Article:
I graduated in Psychology at Sapienza University in Rome (Italy). Following, I undertook research training at the Max Planck Institute in Leipzig (Germany) working on social cognition and joint attention in early infancy. I received my PhD in Psychology and Philosophy from the University of Hull (UK) in 2013. My PhD focused on the role of emotion anticipation on perceptual distortions of facial expressions in typical adults and individuals with autism. I conducted my Postdoc in the area of visual aesthetics at the Department of Psychological Sciences, University of Liverpool. This ESRC research project examined the relationship between visual perception and emotional processes in hedonic evaluations of abstract stimuli. In 2015, I joined Liverpool Hope University as lecturer.
My research interests are focused on two different areas: (1) Visual preference and aesthetics; (2) Action/emotion understanding and low level “mindreading” in typical and atypical populations. To investigate these topics I use behavioural and electrophysiological measures.
I coordinate Undergraduate courses for third year students. This includes a lecture series on embodied cognition for single honour students in Psychology. I also teach research methods at Master level. Undergraduate and postgraduate students interested in pursuing their dissertation in one of the research areas above are very welcome to propose their ideas.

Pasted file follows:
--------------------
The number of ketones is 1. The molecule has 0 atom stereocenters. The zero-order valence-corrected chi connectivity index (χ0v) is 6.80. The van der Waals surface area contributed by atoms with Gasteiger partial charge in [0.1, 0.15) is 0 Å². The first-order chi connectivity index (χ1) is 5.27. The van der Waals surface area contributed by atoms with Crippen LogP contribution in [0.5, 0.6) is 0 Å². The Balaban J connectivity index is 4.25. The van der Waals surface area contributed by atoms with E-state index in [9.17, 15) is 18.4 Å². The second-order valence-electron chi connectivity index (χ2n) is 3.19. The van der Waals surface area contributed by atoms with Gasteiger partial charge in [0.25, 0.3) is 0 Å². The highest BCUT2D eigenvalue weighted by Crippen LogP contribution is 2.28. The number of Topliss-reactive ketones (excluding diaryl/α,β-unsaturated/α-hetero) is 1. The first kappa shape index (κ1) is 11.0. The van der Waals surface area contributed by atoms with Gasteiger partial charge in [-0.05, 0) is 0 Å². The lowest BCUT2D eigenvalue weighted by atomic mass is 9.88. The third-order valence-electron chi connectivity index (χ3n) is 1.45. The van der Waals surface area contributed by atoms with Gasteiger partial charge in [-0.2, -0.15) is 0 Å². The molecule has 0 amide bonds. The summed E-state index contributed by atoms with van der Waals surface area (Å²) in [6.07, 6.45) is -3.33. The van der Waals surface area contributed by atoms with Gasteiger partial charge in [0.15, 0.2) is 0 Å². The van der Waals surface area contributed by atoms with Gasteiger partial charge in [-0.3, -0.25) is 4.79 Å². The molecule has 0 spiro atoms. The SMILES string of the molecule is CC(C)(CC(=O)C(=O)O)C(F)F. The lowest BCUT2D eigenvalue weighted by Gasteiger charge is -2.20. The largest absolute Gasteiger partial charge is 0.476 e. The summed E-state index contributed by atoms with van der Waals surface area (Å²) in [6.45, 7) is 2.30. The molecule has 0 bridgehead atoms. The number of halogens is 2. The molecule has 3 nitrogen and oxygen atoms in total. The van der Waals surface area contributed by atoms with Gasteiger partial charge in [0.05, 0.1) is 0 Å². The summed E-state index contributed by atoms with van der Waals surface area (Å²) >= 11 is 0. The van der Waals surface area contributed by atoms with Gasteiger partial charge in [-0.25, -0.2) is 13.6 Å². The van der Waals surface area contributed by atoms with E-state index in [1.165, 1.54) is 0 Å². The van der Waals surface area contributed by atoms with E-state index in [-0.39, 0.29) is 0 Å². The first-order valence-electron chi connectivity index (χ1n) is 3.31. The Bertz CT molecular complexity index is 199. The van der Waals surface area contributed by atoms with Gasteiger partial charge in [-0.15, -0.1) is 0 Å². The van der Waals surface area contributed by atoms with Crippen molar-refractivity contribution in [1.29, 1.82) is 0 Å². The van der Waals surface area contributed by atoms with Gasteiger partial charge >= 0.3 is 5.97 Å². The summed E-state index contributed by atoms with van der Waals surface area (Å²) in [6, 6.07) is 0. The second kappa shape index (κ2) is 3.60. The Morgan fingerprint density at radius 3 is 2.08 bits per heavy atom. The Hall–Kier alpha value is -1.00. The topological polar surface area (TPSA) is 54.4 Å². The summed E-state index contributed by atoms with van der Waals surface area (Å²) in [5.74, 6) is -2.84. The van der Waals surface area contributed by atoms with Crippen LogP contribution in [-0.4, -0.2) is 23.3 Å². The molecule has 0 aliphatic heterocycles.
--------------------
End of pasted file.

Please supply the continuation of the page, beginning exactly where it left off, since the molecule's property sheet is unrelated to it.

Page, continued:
I am a member of the Experimental Psychology Society (EPS) and the Applied Vision Association (AVA).
I am organizing the 5th edition of the “Visual Properties Driving Visual Preference” workshop which will be held on 13-14 June 2019 at Liverpool Hope University – Hope Park.
Dr Marco Bertamini (University of Liverpool, UK)
Dr Tjeerd Jellema (University of Hull, UK)
1. Palumbo, L., Macinska, S. T., & Jellema, T. (2018). The Role of Pattern Extrapolation in the Perception of Dynamic Facial Expressions in Autism Spectrum Disorder. Frontiers in psychology, 9
2. Cotter, K. N., Silvia, P. J., Bertamini, M., Palumbo, L., & Vartanian, O. (2017). Curve Appeal: Exploring Individual Differences in Preference for Curved Versus Angular Objects. i-Perception, 8(2), 1-17.
3. Ogden, R., Makin, A. D., Palumbo, L., & Bertamini, M. (2016). Symmetry Lasts Longer Than Random, but Only for Brief Presentations. i-Perception, 7(6) doi: 10.1177/2041669516676824.
4. Makin A. D. J., Wright, D., Rampone, G., Palumbo, L., Guest, M., Sheehan, R., Cleaver, H., & Bertamini, M. (2016). An electrophysiological index of perceptual goodness. Cerebral Cortex, doi: 10.1093/cercor/bhw255.
5. Palumbo, L., & Bertamini, M. (2016). The curvature effect: a comparison between preference tasks. Empirical Studies of the Art, 34, 35-52.
6. Palumbo, L., Bertamini, M., & Makin, A. D. J. (2015). Scaling of the extrastriate neural response to symmetry. Vision Research, 117, 1-8.
7. Palumbo, L., Odgen, R., Makin, A. D. J., & Bertamini, M. (2015). Does preference for abstract patterns relate to information processing and perceived duration? i-Perception, 6(5), 1-16.
8. Palumbo, L., Ruta, N., & Bertamini, M. (2015). Comparing angular and curved shapes in terms of implicit associations and approach/avoidance responses. Plos One, doi:10.1371/journal.pone.0140043.
9. Palumbo, L., Burnett, H. G., & Jellema, T. (2015). Atypical emotional anticipation in high-functioning autism. Molecular Autism, doi:10.1186/s13229-015-0039-7.
10. Palumbo, L., Odgen, R., Makin, A. D. J., & Bertamini, M. (2014). Examining visual complexity and its effect on perceived duration. Journal of Vision, 14, 1-18.